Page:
This article provides a more complete view of the concentration of wealth than the isolated presentation of the 2009 statistics:
According to the Congressional Budget Office, between 1979 and 2007 incomes of the top 1% of Americans grew by an average of 275%. During the same time period, the 60% of Americans in the middle of the income scale saw their income rise by 40%. Since 1979 the average pre-tax income for the bottom 90% of households has decreased by $900, while that of the top 1% increased by over $700,000, as federal taxation became less progressive. From 1992-2007 the top 400 income earners in the U.S. saw their income increase 392% and their average tax rate reduced by 37%. In 2009, the average income of the top 1% was $960,000 with a minimum income of $343,927.
In 2007 the richest 1% of the American population owned 34.6% of the country's total wealth, and the next 19% owned 50.5%. Thus, the top 20% of Americans owned 85% of the country's wealth and the bottom 80% of the population owned 15%. Financial inequality was greater than inequality in total wealth, with the top 1% of the population owning 42.7%, the next 19% of Americans owning 50.3%, and the bottom 80% owning 7%. However, after the Great Recession which started in 2007, the share of total wealth owned by the top 1% of the population grew from 34.6% to 37.1%, and that owned by the top 20% of Americans grew from 85% to 87.7%. The Great Recession also caused a drop of 36.1% in median household wealth but a drop of only 11.1% for the top 1%, further widening the gap between the 1% and the 99%.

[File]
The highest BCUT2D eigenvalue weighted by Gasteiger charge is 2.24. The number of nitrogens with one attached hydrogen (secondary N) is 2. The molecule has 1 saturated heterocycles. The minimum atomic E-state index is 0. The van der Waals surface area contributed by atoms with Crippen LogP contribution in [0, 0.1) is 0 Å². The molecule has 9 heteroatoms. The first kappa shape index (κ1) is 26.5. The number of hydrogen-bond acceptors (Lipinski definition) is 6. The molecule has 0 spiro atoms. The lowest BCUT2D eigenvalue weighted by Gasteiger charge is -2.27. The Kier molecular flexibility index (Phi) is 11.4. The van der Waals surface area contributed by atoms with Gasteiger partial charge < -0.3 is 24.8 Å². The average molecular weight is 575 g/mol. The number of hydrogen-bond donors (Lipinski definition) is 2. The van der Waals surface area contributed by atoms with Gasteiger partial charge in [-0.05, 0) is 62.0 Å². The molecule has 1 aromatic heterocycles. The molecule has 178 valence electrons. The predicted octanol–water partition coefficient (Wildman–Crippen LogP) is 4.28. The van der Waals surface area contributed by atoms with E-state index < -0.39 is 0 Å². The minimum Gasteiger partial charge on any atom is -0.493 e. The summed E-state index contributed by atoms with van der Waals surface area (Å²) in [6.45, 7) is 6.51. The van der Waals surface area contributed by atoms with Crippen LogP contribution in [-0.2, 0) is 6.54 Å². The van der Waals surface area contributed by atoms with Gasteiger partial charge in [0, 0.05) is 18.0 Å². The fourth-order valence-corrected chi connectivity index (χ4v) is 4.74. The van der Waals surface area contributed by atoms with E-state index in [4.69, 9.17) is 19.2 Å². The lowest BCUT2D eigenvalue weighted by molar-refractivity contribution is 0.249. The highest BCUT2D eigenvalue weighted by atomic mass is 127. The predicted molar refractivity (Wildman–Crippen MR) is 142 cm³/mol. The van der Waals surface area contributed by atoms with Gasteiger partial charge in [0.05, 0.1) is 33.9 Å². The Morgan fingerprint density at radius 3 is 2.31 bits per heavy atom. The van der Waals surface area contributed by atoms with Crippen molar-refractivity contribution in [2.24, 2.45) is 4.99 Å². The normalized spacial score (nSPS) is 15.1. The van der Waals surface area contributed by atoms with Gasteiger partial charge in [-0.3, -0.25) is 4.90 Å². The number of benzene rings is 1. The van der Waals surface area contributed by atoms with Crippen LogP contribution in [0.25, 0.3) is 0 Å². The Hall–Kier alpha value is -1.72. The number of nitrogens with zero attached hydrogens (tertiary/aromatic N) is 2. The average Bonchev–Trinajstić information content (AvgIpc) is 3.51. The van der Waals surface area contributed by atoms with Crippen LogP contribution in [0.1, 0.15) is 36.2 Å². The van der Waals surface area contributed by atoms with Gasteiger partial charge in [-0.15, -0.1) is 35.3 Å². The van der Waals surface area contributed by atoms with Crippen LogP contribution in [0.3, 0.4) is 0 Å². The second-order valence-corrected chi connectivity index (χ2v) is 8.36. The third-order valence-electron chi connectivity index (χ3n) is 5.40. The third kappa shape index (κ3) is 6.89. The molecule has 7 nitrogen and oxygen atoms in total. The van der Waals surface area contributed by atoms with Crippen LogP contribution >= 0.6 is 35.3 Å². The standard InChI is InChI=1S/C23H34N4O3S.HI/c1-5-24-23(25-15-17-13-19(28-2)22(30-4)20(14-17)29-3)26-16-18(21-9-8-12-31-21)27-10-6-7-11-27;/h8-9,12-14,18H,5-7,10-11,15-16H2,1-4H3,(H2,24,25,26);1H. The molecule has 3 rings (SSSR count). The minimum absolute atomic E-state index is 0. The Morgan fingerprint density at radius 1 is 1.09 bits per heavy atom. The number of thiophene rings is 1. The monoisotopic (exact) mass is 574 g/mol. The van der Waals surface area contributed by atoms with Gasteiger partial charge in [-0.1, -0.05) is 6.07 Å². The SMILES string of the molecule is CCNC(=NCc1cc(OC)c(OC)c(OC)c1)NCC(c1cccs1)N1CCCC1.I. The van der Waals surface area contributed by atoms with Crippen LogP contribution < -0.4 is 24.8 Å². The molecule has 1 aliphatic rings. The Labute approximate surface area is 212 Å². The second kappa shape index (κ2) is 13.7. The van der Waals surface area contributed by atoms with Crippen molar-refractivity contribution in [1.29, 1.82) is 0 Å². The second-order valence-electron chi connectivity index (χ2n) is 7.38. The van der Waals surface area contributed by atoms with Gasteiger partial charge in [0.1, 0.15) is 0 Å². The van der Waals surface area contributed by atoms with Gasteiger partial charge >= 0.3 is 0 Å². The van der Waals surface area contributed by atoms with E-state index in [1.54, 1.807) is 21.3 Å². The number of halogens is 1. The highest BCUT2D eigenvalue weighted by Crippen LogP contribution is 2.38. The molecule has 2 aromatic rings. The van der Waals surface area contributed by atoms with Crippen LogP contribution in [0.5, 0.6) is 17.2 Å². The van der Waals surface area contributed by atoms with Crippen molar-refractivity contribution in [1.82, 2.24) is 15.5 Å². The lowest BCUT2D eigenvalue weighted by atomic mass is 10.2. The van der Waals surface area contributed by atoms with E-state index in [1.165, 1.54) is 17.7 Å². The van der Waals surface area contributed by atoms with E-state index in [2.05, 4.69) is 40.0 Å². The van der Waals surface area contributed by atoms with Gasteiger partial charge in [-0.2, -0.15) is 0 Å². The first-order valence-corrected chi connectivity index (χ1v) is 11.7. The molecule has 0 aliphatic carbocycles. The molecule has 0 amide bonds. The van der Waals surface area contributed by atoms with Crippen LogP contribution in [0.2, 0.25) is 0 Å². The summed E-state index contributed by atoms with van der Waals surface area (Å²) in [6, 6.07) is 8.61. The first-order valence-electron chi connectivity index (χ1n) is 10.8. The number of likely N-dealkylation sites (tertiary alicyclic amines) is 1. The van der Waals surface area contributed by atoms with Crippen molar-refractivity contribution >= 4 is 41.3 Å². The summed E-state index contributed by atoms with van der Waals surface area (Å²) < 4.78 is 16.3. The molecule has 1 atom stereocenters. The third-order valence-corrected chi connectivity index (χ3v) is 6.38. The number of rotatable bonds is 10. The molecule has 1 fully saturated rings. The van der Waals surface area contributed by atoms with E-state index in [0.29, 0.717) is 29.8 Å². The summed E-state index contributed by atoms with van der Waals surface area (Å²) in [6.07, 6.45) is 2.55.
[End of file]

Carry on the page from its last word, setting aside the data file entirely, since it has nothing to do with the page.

During the economic expansion between 2002 and 2007, the income of the top 1% grew 10 times faster than the income of the bottom 90%. In this period 66% of total income gains went to the 1%, who in 2007 had a larger share of total income than at any time since 1928.
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